During the 2012 Golden Globes Award Ceremony in Hollywood, CA, the Foreign press recognized the best in movie and television. Two days ago the best in the music business were recognized at the widely viewed Grammys. This got me thinking; why can’t we glorify real workers who propel our economies forward? Why don’t we recognize maintenance heroes with more fanfare? Why doesn’t our president invite the best maintenance leaders to discuss energy cost saving techniques? Our president recognizes the Super Bowl winners and national college athletes. Why can’t he acknowledge those who are going the extra mile to keep our buildings, our businesses and machines performing at high levels within severe budget constraints on a daily basis?
Maintenance and Reliability
I’ve been in attendance at the 2011 SMRP conference in Greensboro,NC. Marshall Institute has an exhibitor booth set up and I have had the pleasure of manning this booth at various times when not attending the many training sessions offered this week. I have really enjoyed getting reacquainted with clients and friends I have had the pleasure of working with in the past as well as meeting new friends and acquaintances who share my passion for maintenance and reliability. If you are not an SMRP member, I highly recommend this organization. SMRP is a great recourse for improving your maintenance knowledge and skills through training, literature, networking, and support. Some of the highlights of this conference have been; really interesting papers, workshops, and breakout sessions given by many of the “Who’s Who” of the maintenance and reliability world. The exhibition hall was also packed with leading industry companies offering products and services specifically related to maintenance and reliability.
In maintenance we are often looking for a single solution to a very complicated problem. We hope that by implementing better technology, newer equipment, or newer improvement processes we can solve our maintenance issues. On a positive note, more often that not we can probably save our money on the above equipment, technology and processes; however, there is no easy fix. We frequently find that the most complicated problems arise from small, unobserved sources; these are the very elements that we tend to pay too little attention to because they are small or viewed as too basic.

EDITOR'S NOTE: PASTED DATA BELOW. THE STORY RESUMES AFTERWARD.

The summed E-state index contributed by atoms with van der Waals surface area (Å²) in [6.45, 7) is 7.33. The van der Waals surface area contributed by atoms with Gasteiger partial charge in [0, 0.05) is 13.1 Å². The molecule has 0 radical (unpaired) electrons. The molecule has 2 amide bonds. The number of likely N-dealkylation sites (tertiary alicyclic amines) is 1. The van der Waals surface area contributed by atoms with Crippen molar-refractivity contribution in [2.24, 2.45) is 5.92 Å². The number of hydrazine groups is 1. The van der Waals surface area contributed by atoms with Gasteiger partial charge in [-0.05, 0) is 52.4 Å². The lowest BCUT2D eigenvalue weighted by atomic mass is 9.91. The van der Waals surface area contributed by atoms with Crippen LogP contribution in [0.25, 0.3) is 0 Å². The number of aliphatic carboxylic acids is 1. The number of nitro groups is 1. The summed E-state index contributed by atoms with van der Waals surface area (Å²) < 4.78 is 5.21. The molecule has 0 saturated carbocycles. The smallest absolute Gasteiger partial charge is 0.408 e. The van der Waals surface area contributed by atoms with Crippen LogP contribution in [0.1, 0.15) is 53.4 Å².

Let's use lubrication as an example. Many organizations do not invest enough thought, skill, process, training, or execution follow-up into the basics of lubrication. If you have ever tried to define how much grease to apply to one bearing grease fitting, you quickly gain an understanding of how unclear the fundamentals can be in a plant. Worse yet, if we fail to define the basics, we risk high variation and lack of standardization in the process.
Process Mapping is a LEAN manufacturing tool used to identify waste embedded in a process. In general people think they know their process thoroughly from start to finish, but often times creating a process map highlights that they are littered with “extra” steps. These extra steps, or waste, are often costly because they require valuable resources: people, time, and equipment.
(Example of a maintenance work order process map. Click on the map to expand).
Communication is such a big part of life and email is now a common format for daily communication. Although email is not a common topic of discussion in maintenance and reliability, effective communication is an important aspect of our jobs. I would like to share a few rules of effective email writing that you can start using today.
Due to the impersonal aspect of email communication we lose the benefit of eye-contact, body language, tone and rely solely on our words. This means that we are all fallible to misunderstanding and general miscommunication.
Here are a few great tips to remember as you construct your next email:
Its very simple. There is an old saying attributed to a wise man from long ago. I will paraphrase it, "A prophet is not welcome in his own town". Unfortunately this piece of wisdom is true in most businesses today especially when viewed from the lens of the maintenance organization.
Over the years maintenance has taken on a persona that it is not a core business function. Worse yet, it is often viewed as a"cost", necessary evil, and, for some, a place of exile. For those who are unenlightened the maintenance organization is viewed as primarily a service organization whose function in life is to respond to the demands of the production or operations team. With this type of appreciation maintenance might as well be outsourced to a "body shop".
A body shop is a maintenance company that makes their living by providing bodies to a client to perform maintenance. Because their margins are so "tight" they make their money by maximizing the bodies on the shop floor. This type of arrangement is counter and opposed to a companies business strategy to lower operational costs while maximizing production, throughput, and availability.